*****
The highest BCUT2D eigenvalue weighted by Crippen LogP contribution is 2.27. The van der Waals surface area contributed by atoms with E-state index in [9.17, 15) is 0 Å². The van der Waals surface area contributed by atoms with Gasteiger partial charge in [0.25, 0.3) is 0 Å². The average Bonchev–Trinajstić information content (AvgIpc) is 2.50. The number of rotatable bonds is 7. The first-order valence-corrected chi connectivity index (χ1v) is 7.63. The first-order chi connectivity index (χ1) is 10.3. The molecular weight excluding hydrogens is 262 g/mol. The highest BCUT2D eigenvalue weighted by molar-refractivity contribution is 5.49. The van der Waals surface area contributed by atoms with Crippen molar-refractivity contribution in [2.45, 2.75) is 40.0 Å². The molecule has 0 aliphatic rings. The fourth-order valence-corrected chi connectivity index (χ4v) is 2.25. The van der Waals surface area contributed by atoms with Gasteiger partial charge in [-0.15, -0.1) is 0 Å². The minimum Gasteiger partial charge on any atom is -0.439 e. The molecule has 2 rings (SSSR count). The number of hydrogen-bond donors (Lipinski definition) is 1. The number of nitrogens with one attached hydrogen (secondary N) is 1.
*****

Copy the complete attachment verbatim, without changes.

The highest BCUT2D eigenvalue weighted by Crippen LogP contribution is 2.27. The van der Waals surface area contributed by atoms with E-state index in [9.17, 15) is 0 Å². The van der Waals surface area contributed by atoms with Gasteiger partial charge in [0.25, 0.3) is 0 Å². The average Bonchev–Trinajstić information content (AvgIpc) is 2.50. The number of rotatable bonds is 7. The first-order valence-corrected chi connectivity index (χ1v) is 7.63. The first-order chi connectivity index (χ1) is 10.3. The molecular weight excluding hydrogens is 262 g/mol. The highest BCUT2D eigenvalue weighted by molar-refractivity contribution is 5.49. The van der Waals surface area contributed by atoms with Crippen molar-refractivity contribution in [2.45, 2.75) is 40.0 Å². The molecule has 0 aliphatic rings. The fourth-order valence-corrected chi connectivity index (χ4v) is 2.25. The van der Waals surface area contributed by atoms with Gasteiger partial charge in [-0.15, -0.1) is 0 Å². The minimum Gasteiger partial charge on any atom is -0.439 e. The molecule has 2 rings (SSSR count). The number of hydrogen-bond donors (Lipinski definition) is 1. The number of nitrogens with one attached hydrogen (secondary N) is 1.